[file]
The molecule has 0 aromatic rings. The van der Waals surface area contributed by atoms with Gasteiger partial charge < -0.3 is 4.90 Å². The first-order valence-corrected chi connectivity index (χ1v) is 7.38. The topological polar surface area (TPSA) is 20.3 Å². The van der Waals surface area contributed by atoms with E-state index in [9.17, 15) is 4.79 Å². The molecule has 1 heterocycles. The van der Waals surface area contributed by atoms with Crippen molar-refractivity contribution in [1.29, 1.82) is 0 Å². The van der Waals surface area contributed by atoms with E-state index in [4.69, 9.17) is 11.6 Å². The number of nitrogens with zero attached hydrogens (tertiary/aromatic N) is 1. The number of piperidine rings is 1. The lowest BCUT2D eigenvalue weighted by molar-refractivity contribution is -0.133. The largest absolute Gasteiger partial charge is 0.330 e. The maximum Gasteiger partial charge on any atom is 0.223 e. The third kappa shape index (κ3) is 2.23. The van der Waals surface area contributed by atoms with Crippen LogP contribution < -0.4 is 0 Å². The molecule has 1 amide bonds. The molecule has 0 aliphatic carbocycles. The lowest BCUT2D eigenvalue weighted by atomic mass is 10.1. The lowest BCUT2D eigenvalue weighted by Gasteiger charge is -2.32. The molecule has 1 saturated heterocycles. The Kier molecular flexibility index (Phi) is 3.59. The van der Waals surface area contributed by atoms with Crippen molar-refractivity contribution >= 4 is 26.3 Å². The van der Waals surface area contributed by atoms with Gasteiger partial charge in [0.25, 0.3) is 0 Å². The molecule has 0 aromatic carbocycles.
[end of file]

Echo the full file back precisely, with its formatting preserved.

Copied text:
The molecule has 0 aromatic rings. The van der Waals surface area contributed by atoms with Gasteiger partial charge < -0.3 is 4.90 Å². The first-order valence-corrected chi connectivity index (χ1v) is 7.38. The topological polar surface area (TPSA) is 20.3 Å². The van der Waals surface area contributed by atoms with E-state index in [9.17, 15) is 4.79 Å². The molecule has 1 heterocycles. The van der Waals surface area contributed by atoms with Crippen molar-refractivity contribution in [1.29, 1.82) is 0 Å². The van der Waals surface area contributed by atoms with E-state index in [4.69, 9.17) is 11.6 Å². The number of nitrogens with zero attached hydrogens (tertiary/aromatic N) is 1. The number of piperidine rings is 1. The lowest BCUT2D eigenvalue weighted by molar-refractivity contribution is -0.133. The largest absolute Gasteiger partial charge is 0.330 e. The maximum Gasteiger partial charge on any atom is 0.223 e. The third kappa shape index (κ3) is 2.23. The van der Waals surface area contributed by atoms with Crippen LogP contribution < -0.4 is 0 Å². The molecule has 1 amide bonds. The molecule has 0 aliphatic carbocycles. The lowest BCUT2D eigenvalue weighted by atomic mass is 10.1. The lowest BCUT2D eigenvalue weighted by Gasteiger charge is -2.32. The molecule has 1 saturated heterocycles. The Kier molecular flexibility index (Phi) is 3.59. The van der Waals surface area contributed by atoms with Crippen molar-refractivity contribution >= 4 is 26.3 Å². The van der Waals surface area contributed by atoms with Gasteiger partial charge in [0.25, 0.3) is 0 Å². The molecule has 0 aromatic carbocycles.